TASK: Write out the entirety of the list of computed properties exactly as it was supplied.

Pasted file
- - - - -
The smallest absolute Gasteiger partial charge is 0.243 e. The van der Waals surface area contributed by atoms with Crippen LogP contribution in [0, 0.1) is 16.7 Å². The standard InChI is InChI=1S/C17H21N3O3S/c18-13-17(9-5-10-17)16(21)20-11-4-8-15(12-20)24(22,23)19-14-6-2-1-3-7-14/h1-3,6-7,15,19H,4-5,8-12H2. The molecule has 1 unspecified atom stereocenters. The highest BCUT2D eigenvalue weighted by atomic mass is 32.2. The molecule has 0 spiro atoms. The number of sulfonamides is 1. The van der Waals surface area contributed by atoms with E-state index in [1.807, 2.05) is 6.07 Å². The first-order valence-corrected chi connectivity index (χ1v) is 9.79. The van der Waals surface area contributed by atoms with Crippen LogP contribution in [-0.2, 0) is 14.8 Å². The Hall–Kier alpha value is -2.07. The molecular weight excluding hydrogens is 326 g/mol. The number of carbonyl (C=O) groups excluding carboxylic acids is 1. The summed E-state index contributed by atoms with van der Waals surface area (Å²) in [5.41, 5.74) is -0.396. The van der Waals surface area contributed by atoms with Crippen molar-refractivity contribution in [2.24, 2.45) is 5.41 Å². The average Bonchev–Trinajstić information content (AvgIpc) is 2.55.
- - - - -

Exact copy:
The smallest absolute Gasteiger partial charge is 0.243 e. The van der Waals surface area contributed by atoms with Crippen LogP contribution in [0, 0.1) is 16.7 Å². The standard InChI is InChI=1S/C17H21N3O3S/c18-13-17(9-5-10-17)16(21)20-11-4-8-15(12-20)24(22,23)19-14-6-2-1-3-7-14/h1-3,6-7,15,19H,4-5,8-12H2. The molecule has 1 unspecified atom stereocenters. The highest BCUT2D eigenvalue weighted by atomic mass is 32.2. The molecule has 0 spiro atoms. The number of sulfonamides is 1. The van der Waals surface area contributed by atoms with E-state index in [1.807, 2.05) is 6.07 Å². The first-order valence-corrected chi connectivity index (χ1v) is 9.79. The van der Waals surface area contributed by atoms with Crippen LogP contribution in [-0.2, 0) is 14.8 Å². The Hall–Kier alpha value is -2.07. The molecular weight excluding hydrogens is 326 g/mol. The number of carbonyl (C=O) groups excluding carboxylic acids is 1. The summed E-state index contributed by atoms with van der Waals surface area (Å²) in [5.41, 5.74) is -0.396. The van der Waals surface area contributed by atoms with Crippen molar-refractivity contribution in [2.24, 2.45) is 5.41 Å². The average Bonchev–Trinajstić information content (AvgIpc) is 2.55.